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Dental Work Cost


How Much Does Dental Work Cost?

 
low costOffice Visit: $50-$350+average costFilling a Cavity: $50-$450+high costFull Mouth Reconstruction: $15,000-$80,000+
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  Typical costs:
  • An office visit can cost $50 -$350 or more, depending on what's included. A standard teeth cleaning can cost $70 -$200; dental X-rays can cost $20-$250 or more; and an exam by a dentist can be $50-$150 or more. Some or all of these costs may be covered by dental insurance.
  • Filling a cavity can cost $50-$300 or more for a silver amalgam filling, and $90-$450 or more for a tooth-colored composite; insurance typically covers all or most of the cost of amalgam fillings, but only part of the composite filling cost. Dental crowns can cost $500-$1,500 or more per tooth for porcelain-fused-to-metal crowns; $600-$2,500 or more for gold or other metal alloys; and $800-$3,000 or more for all-porcelain. Crowns are not covered by insurance if they can be considered cosmetic. A root canal can cost $300-$1,500 for a front tooth; $400-$1,800 for a bicuspid; and $500-$2,000 for a molar Dental insurance might cover 40%-80%, but many plans have an annual maximum of $1,000-$2,000.
  • Pulling a tooth can cost $75-$450 for a simple extraction (the tooth that is fully erupted from the gum), and $150-$650 or more for a surgical extraction (the tooth is broken off at the gum, or covered by gum or bone). Wisdom teeth removal can cost $75-$200 per tooth for a simple extraction; $225-$600 per impacted tooth; and $1,000-$3,000 or more to pull four impacted wisdom teeth in one appointment. Insurance typically covers 70%-80% of standard costs if the extraction is medically necessary.
  • A dental bridge can cost $1,000-$3,500 for one or two false teeth attached to the adjacent teeth with metal wings; $1,500-$6,000 for a traditional three-unit bridge (two crowns with one false tooth) or $2,000-$12,000 for a four-unit bridge (two crowns, two false teeth). Dental insurance might cover up to 50% of the costs, but many plans have an annual limit of $1,000-$2,000. Removable partial dentures start at $300-$500, average about $700 -$1,800, and can cost $2,000-$4,000 for premium materials like gold. Full dentures cost $600-$1,000 for a basic set (upper and lower); $1,000-$3,000 for midrange-quality dentures; and $4,000-$8,000 for a premium set. If dentures are medically necessary, insurance might pay 15%-50% of the costs (up to the plan's annual limit).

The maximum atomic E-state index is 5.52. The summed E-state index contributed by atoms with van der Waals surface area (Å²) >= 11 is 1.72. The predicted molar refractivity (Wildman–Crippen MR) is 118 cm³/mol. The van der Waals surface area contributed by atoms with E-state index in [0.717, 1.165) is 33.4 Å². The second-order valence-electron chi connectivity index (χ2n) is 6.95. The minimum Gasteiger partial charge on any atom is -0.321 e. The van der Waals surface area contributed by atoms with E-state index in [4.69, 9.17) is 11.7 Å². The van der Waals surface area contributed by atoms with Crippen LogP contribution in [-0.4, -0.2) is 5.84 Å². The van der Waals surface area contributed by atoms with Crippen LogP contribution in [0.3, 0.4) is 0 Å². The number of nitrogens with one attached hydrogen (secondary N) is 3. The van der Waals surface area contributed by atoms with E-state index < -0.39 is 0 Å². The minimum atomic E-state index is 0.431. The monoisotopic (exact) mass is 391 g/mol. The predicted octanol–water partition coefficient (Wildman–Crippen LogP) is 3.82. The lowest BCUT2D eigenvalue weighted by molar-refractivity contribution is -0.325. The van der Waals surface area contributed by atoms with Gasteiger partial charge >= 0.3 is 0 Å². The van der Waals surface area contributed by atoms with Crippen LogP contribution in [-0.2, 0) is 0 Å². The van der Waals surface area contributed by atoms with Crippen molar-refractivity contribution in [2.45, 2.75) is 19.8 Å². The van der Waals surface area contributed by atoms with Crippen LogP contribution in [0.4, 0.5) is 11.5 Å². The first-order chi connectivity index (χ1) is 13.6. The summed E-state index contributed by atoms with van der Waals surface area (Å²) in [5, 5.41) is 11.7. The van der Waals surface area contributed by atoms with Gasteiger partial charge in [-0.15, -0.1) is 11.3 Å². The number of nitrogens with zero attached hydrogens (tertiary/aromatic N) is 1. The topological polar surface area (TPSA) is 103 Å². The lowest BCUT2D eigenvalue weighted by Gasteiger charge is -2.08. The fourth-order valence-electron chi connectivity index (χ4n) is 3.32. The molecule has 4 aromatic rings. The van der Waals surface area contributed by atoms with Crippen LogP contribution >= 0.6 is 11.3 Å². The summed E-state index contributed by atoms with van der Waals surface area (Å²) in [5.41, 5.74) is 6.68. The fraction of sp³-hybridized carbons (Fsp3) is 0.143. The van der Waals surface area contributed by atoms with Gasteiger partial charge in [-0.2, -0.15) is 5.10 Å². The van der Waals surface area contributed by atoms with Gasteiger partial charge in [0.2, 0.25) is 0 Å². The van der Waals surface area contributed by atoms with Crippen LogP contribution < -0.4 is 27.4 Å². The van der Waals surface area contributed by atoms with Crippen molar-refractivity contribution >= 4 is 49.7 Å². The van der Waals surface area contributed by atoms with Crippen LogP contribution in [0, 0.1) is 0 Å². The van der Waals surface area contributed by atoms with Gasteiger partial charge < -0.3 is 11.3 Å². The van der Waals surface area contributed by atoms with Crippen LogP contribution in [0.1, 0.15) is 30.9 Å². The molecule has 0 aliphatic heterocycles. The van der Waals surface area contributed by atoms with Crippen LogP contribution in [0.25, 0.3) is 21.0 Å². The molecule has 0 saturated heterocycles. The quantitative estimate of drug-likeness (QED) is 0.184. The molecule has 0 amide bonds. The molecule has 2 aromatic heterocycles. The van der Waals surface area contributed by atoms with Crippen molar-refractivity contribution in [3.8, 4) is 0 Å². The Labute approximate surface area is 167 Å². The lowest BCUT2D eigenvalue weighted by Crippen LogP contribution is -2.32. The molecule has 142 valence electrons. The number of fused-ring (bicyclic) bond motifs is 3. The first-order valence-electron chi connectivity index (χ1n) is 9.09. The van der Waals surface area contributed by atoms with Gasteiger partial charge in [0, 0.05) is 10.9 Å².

• Cosmetic work is typically not covered by dental insurance. Teeth whitening can cost $50-$200 per treatment in a spa, salon or mall kiosk; $100-$500 for dentist-supervised at-home bleaching trays; and $300-$1,000 or more for in-office treatments. Dental veneers can cost $500-$1,300 per tooth; veneers on four front teeth can be $2,000-$4,500 or more. Tooth contouring (removing minute amounts of enamel) can cost $50-$500 per tooth. Cosmetic dental bonding (using tooth-colored resin to improve the look of a discolored or chipped tooth, or to fill gaps) can cost $100-$1,000 per tooth but averages $300-$600.
  • Dental implants (a titanium post surgically inserted into the jawbone, and after the site heals a crown, bridge or denture is attached) start at about $1,000-$3,000, and costs increase depending on the type of replacement tooth or teeth, and whether additional procedures like extractions or a bone graft are needed. An implant topped by a crown can cost $1,500-$13,000 or more; two to six implants with a bridge can cost $3,500-$30,000 or more; and four to 12 implants with a set of denture plates can cost $7,000-$90,000 or more. Full-mouth reconstruction using a wide variety of dental procedures can cost $15,000-$40,000, but if extensive reconstruction is needed it can be $45,000-$80,000 or more. Dental insurance might cover some or all of the costs of specific procedures that are considered necessary for medical or structural reasons, like root canals, but not cosmetic procedures like veneers or teeth whitening.
Related articles: Teeth Cleaning, Cavity Filling, Wisdom Teeth Removal, Dental Crown, Dentures, Dental Implants